Then we move to Chazal, the Sages of the Talmud. Again, they discuss the logistics. They describe the different kinds of food that Noah had to bring for each type of animal. They also discuss the number and size of compartments. And they describe the extreme difficulties involved in managing so large a task, rather than saying that Noach had supernatural assistance.
Then we have the Rishonim (medieval rabbinic authorities). Rambam does not discuss the logistics of the Ark, but with his general strong preference to minimize the supernatural, it’s safe to assume that he would not have been willing to say that such miracles occurred with the Ark. Ramban, on the other hand, famously asks that the Ark could not have been big enough to hold all the animals, especially including such things as elephants, and answers that this was a miracle. But this does not mean that he was content to simply accept it all as being supernatural. First of all, if that was the case, then he wouldn’t have needed to even ask his question in the first place. Second, he doesn’t simply wave it off as being all miracles, but rather fits it into a previous known category of miracles in which something small can encompass something large.
Meanwhile, others preferred not to resort to saying that it was a miracle. The Ran (commentary to Genesis 6:14-15) says that there were much fewer types of animals back then; the current multitude rapidly evolved from those that survived on the Ark. The same approach is adopted by R. Dovid Luria in his commentary to Pirkei D’Rebbi Eliezer 23. This is the exact approach presented in the Ark Encounter!
Among the Acharonim (later rabbinic authorities), most were leading insular or non-rationalist lives, and were not aware of the challenges posed by modern science, or of their strength. But those who were aware of these challenges did not just write it all off as being miracles. Instead, they attempted to solve the difficulties by proposing that the Flood was limited in scope. And more recent rabbinic authorities, such as my own mentor Rav Aryeh Carmell ztz”l, preferred to see the story as being designed to impart powerful theological messages. (See my post The Noah’s Ark Challenge for a list of such sources.)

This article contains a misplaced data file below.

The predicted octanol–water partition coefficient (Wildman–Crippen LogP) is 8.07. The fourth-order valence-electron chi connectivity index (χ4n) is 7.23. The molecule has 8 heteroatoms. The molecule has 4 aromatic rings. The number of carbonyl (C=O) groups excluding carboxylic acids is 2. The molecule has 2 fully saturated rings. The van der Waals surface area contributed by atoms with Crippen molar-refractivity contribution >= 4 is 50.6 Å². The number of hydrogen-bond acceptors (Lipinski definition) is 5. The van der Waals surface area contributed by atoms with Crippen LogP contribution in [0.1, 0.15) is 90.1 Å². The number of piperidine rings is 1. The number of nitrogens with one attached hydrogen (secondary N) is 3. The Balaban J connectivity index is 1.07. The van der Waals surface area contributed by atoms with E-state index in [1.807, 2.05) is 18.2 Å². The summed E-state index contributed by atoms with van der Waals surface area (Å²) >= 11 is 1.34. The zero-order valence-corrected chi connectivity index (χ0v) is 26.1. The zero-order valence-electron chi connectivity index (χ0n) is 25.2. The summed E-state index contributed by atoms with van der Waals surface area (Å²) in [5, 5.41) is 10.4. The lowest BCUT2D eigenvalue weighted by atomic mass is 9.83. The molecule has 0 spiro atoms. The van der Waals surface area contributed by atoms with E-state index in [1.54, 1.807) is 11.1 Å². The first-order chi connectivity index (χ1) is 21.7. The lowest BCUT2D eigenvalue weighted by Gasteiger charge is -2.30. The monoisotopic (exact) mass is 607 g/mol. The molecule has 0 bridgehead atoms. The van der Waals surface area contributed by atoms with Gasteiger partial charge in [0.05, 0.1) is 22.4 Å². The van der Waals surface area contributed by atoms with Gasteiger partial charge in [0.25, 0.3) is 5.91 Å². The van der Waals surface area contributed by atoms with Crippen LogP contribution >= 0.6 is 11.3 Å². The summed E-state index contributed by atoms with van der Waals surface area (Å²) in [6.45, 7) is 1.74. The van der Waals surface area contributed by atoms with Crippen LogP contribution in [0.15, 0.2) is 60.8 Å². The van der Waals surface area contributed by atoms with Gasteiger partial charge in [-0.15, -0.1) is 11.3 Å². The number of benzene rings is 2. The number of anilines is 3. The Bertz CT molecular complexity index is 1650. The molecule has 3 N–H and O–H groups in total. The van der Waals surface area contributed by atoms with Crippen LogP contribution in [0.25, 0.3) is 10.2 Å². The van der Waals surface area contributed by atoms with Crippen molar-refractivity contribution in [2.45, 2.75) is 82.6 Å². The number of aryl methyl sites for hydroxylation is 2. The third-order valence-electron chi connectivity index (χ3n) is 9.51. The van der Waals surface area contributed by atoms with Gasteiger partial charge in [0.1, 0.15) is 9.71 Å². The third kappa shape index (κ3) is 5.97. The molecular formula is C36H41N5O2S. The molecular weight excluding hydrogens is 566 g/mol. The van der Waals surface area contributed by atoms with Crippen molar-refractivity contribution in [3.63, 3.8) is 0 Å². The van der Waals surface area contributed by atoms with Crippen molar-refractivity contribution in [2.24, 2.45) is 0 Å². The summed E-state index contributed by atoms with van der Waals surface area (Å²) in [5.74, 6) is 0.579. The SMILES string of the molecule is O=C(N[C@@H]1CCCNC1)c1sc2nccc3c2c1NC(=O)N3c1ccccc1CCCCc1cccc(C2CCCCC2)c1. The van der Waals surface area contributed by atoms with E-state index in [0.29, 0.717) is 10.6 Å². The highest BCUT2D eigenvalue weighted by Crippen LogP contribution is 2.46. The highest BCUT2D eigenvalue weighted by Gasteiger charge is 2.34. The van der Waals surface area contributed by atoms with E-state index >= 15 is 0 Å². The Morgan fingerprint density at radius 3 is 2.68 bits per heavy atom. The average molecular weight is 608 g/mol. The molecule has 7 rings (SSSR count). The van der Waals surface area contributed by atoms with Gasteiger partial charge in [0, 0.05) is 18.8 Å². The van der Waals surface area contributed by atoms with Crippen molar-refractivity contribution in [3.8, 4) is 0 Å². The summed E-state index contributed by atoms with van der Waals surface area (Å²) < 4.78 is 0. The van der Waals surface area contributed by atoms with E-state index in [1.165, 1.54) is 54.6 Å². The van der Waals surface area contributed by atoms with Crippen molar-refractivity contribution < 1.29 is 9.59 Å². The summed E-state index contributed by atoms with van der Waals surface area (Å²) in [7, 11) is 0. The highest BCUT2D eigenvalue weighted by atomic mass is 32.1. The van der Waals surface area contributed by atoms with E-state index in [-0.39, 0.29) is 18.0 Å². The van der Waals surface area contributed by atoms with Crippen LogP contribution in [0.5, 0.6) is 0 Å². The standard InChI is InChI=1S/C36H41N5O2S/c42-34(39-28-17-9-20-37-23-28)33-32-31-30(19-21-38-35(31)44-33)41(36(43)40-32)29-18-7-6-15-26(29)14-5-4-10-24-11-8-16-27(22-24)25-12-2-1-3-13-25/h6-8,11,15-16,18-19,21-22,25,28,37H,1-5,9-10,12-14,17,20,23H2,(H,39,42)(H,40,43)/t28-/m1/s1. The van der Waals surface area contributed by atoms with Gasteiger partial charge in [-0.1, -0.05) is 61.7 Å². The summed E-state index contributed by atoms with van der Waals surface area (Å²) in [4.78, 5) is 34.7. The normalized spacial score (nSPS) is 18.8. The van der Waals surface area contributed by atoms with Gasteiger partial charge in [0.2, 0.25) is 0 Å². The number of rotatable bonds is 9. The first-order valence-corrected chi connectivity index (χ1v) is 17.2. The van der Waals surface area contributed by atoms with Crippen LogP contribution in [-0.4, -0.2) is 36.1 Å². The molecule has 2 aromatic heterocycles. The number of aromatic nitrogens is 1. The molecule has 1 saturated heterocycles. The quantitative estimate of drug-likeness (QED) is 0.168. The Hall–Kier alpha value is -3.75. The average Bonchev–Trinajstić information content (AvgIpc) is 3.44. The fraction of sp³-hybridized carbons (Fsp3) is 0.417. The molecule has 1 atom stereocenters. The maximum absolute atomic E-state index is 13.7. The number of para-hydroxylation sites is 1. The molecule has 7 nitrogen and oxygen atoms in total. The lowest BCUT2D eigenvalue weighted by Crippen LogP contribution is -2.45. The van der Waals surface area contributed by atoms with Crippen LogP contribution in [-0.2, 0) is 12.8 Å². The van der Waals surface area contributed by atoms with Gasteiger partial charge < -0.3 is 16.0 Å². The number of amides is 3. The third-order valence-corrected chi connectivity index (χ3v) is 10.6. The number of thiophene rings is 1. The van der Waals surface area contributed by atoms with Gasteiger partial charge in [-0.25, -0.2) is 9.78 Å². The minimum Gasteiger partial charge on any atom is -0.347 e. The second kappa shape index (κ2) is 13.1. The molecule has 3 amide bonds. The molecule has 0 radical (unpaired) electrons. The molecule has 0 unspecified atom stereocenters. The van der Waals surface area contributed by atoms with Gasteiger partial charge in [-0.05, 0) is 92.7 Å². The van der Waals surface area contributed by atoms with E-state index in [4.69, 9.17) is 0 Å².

What would the Rishonim say if they were alive today, and knew of all the challenges from modern science to the story of Noah’s Ark? We can see that they did not want to just write everything off as being miraculous, and they would have been especially opposed to miracles that are designed to mislead. Given their extensive expertise with whatever science was contemporary, I think it unlikely that they would have gone for the approach of the Ark Encounter, and given their theological openness, I don’t think that they would have found it necessary.
But the truth is that it’s meaningless to talk about what the Rishonim would say if they were alive today. The Rishonim were who they were because they were formed by the world in which they lived, which is not the world in which we live. Everyone is a product of their society, and so we can’t really talk about how someone from a different society would feel if they lived in ours. Someone recently wrote to me that “Rambam would be rolling in his grave if he were alive today and saw what’s going on in Judaism,” but all I said in response was that if Rambam were alive today, he’d be very surprised to find himself in a grave.